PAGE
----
Purr la Table

Century Ballroom’s new cabaret just feels—and tastes—good.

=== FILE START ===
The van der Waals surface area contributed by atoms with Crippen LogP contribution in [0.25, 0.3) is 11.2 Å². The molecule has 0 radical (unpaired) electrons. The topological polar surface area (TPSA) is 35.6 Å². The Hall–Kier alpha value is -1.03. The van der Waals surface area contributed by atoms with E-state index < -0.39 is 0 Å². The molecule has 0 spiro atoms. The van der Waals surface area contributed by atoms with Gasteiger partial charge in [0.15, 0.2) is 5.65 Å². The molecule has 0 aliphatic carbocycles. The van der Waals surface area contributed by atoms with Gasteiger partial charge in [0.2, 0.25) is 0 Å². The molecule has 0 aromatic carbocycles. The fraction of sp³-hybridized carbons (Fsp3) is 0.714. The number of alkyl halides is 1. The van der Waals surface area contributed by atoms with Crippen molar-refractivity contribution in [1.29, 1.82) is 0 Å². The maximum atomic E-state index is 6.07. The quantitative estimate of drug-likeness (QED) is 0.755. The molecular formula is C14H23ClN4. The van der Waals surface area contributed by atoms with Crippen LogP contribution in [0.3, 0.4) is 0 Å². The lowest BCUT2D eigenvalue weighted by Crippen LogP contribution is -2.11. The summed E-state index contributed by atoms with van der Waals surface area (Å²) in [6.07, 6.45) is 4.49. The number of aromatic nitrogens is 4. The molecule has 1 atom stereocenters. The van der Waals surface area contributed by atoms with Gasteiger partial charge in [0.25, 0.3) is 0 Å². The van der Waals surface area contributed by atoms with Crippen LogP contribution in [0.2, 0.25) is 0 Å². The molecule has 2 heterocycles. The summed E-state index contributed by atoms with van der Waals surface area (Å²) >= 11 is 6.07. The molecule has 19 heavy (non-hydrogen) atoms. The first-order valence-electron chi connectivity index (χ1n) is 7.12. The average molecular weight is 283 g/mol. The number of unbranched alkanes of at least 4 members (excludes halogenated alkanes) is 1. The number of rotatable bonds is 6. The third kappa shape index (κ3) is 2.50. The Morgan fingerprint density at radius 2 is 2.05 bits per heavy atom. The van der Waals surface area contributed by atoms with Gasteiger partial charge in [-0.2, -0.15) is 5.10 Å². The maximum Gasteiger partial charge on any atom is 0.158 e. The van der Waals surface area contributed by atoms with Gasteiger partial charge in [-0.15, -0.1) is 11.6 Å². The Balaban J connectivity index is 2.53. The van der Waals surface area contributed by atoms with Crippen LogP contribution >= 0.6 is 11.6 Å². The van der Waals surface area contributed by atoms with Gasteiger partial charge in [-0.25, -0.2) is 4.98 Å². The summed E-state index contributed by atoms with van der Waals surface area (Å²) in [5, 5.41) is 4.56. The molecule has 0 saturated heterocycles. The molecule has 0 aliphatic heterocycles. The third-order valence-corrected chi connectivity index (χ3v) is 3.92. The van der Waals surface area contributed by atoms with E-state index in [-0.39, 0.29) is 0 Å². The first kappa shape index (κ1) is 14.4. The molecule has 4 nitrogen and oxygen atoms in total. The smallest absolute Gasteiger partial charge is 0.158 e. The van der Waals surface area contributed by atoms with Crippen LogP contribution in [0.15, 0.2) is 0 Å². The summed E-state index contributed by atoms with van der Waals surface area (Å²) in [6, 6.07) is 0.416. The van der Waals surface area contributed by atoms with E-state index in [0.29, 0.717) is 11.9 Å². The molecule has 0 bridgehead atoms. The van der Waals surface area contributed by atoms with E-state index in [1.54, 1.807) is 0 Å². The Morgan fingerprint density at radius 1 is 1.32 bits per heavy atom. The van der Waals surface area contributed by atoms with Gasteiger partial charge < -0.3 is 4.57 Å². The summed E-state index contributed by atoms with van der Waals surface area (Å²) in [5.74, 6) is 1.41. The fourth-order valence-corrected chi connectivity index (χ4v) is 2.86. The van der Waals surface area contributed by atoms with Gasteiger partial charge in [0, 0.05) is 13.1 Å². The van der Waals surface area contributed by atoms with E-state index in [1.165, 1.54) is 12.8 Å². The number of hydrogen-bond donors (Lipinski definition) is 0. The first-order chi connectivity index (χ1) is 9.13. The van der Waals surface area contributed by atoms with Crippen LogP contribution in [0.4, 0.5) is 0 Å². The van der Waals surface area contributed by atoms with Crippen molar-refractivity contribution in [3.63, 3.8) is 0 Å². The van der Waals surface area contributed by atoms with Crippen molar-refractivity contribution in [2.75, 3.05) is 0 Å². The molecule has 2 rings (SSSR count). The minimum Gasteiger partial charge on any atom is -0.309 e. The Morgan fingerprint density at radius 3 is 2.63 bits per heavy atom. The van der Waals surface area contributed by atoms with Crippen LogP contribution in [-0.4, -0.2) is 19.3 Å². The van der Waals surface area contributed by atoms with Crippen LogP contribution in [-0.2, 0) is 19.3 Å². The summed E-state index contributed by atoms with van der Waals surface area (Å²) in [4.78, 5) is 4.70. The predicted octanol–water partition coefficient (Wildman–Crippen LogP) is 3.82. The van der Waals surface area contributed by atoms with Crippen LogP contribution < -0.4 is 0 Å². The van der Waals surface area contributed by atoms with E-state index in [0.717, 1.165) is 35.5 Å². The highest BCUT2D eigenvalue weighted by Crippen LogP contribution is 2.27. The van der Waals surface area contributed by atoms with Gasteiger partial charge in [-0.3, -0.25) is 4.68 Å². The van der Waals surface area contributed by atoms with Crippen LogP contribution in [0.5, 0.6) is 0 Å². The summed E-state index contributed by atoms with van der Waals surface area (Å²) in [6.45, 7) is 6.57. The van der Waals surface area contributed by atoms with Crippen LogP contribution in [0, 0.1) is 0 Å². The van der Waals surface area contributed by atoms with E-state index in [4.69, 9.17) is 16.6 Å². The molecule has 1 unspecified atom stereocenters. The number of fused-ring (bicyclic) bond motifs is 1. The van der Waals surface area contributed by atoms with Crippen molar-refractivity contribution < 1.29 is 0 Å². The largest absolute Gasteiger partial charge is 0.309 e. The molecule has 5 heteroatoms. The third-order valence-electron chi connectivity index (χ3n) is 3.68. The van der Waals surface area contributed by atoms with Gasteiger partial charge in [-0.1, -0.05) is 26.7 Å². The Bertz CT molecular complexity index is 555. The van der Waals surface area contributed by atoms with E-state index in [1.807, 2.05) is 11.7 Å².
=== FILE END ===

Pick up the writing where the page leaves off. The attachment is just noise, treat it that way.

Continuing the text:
Behind Century Ballroom's new cabaret, La Fête, are people who enjoy bacon as much as they do spaghetti squash, and who figure that as long as you're going to tango, you might as well booty-pop like Beyoncé too.For the production, the Capitol Hill ballroom has been transformed into a candlelit dining room with a full bar. It doesn't look like a real restaurant, but that only adds to the charm—unless you weigh more than 130 pounds."I get that this is supposed to be intimate, but I feel huge right now," my girlfriend (who is not huge) complained as she hunched awkwardly over our tiny table. Granted, it's easy to feel like Quasimodo when dining in a place where most of the servers are trained dancers who stride silently across creaky wooden floors.Professional performers turn up in the audience as well, since the space next to Century Ballroom houses Miss Indigo Blue's Academy of Burlesque. I thought the show was starting when a woman with cleavage up to her neck and latex pants walked through the door. Instead she sat at a table and was joined shortly thereafter by two equally flashy friends. The Joe Shmoes in the room became noticeably more upbeat—their dates less so. But the trio's presence inarguably made La Fête (French for "the party") feel festive.The evening's menu was created by Bo Maisano, the chef at Tin Table, which is located just across the hall from Century Ballroom. There, he whips up dishes inspired by his Italian upbringing in New Orleans. Prior to Tin Table's opening last year, Maisano's gussied-up variations on casual fare could be found at 1200 Bistro and Madison Park Café.Our three-course meal began with a roasted cauliflower purée garnished with a subtle amount of fried shallots that gave it a nice, salty kick. We were then given three entrée choices: seared black cod, roast pork tenderloin, or sautéed spaghetti squash. We opted for the first two, and it soon became obvious that the cod was the better of the pair. The fish sat prettily on a chive potato, loaded with a savory Béarnaise sauce, crispy bacon, and lump crab. The pork, on the other hand, was small and unadorned. Its orange glaze was too tangy, and the accompanying root-vegetable medley boring.I surveyed the room and noticed that the vegetarian option I had snubbed looked very appetizing: spaghetti squash in a brilliant shade of yellow, accompanied by beet greens, artichokes, and walnuts. The featured dessert, chocolate cake in a pool of caramel sauce (holy calories!), made me all but forget the sad swine. I allotted myself three small bites. But then I took two more—and two more after that."A moment on the lips, forever on the hips," I reminded myself. But before long, it was all down the hatch.Unlike most cabaret shows, La Fête is arranged so that dinner and dessert are served before the show begins. That's too bad, because the most appealing element of cabaret is that it treats food and entertainment as a simultaneous experience; there's something disconcerting about staring at an empty stage during a wining-and-dining session.In fairness, Century Ballroom isn't set up like the Triple Door or Teatro ZinZanni, which have elevated stages and complementary floor plans. Hence, it's best to simply accept this imperfection beforehand.Cheesy chaos ensues once the tables are cleared. La Fête essentially brings the classes offered at Century Ballroom—Argentine tango, West Coast swing, and a Michael Jackson tribute, to name a few—to life onstage, thanks to an eclectic cast with expertise in varying areas. The Ballroom's owner, Hallie Kuperman, and her peers provide fine displays of salsa, tango, and swing dancing. LaTwon and Arielle of the Northwest Tap Connection engage in a charming rhythm-tap routine to Stevie Wonder's "Sir Duke," during which they move their feet so fast that the sound of their heels knocking on the floor nearly drowns out the song.But it's the three glitter-doused dancers of the troupe Dance Belt who steal the show. Waxie Moon is a male burlesque dancer with an impressive handlebar mustache, Inga Ingénue is a pint-sized blonde resembling Lady GaGa, and Lou Henry Hoover is dancer Ricki Mason's gender-bending alter ego. The crowd instantly recognized Beyoncé's smash hit "Single Ladies" and erupted in laughter. That turned to cheering when it became obvious this wasn't a parody; they'd actually mastered the complex choreography, cramming hip-hop, jazz, tap, and God knows what else into just three minutes.Later, Dance Belt returned to perform an impressive tribute to Jackson through a mashup of his routines for "Bad," "Beat It," "The Way You Make Me Feel," and of course "Thriller." The rest of the show's dancers eventually joined Dance Belt on the final number, staggering like zombies one by one onto the dance floor. La Fête ended on the best note possible, with the entire cast performing the King of Pop's iconic dance in unison.Clearly, this is not highbrow entertainment. "The problem with the general public is they try to give meaning to everything, especially art," says Kuperman. "The goal of something like this, whether you're doing the dancing or the watching, is to have fun. Meaning isn't always that important."She's right: Sometimes it's enough just to be entertaining. That becomes very clear when a man with a '70s-porn-style mustache wags his finger at you and lip-syncs to "If you liked it, then you shoulda put a ring on it."ehobart@seattleweekly.com

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